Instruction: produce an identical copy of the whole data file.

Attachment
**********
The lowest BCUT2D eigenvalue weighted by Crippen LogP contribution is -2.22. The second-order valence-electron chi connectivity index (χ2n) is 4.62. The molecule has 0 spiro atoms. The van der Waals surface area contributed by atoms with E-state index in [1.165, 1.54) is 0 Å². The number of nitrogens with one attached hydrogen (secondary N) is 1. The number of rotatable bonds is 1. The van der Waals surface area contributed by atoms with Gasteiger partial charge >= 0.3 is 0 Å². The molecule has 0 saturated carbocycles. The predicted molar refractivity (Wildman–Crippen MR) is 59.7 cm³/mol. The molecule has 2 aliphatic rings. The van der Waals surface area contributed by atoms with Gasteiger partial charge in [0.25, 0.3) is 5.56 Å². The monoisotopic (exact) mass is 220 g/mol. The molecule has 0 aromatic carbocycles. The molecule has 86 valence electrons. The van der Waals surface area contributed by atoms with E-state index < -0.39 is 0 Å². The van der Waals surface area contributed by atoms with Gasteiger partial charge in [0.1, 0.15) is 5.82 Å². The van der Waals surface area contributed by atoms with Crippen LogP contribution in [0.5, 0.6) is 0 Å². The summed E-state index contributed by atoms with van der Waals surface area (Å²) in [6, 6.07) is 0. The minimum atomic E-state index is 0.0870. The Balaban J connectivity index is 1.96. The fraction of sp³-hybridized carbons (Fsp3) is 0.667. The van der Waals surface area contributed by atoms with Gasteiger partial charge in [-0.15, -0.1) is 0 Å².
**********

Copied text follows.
The lowest BCUT2D eigenvalue weighted by Crippen LogP contribution is -2.22. The second-order valence-electron chi connectivity index (χ2n) is 4.62. The molecule has 0 spiro atoms. The van der Waals surface area contributed by atoms with E-state index in [1.165, 1.54) is 0 Å². The number of nitrogens with one attached hydrogen (secondary N) is 1. The number of rotatable bonds is 1. The van der Waals surface area contributed by atoms with Gasteiger partial charge >= 0.3 is 0 Å². The molecule has 0 saturated carbocycles. The predicted molar refractivity (Wildman–Crippen MR) is 59.7 cm³/mol. The molecule has 2 aliphatic rings. The van der Waals surface area contributed by atoms with Gasteiger partial charge in [0.25, 0.3) is 5.56 Å². The monoisotopic (exact) mass is 220 g/mol. The molecule has 0 aromatic carbocycles. The molecule has 86 valence electrons. The van der Waals surface area contributed by atoms with E-state index < -0.39 is 0 Å². The van der Waals surface area contributed by atoms with Gasteiger partial charge in [0.1, 0.15) is 5.82 Å². The van der Waals surface area contributed by atoms with Crippen LogP contribution in [0.5, 0.6) is 0 Å². The summed E-state index contributed by atoms with van der Waals surface area (Å²) in [6, 6.07) is 0. The minimum atomic E-state index is 0.0870. The Balaban J connectivity index is 1.96. The fraction of sp³-hybridized carbons (Fsp3) is 0.667. The van der Waals surface area contributed by atoms with Gasteiger partial charge in [-0.15, -0.1) is 0 Å².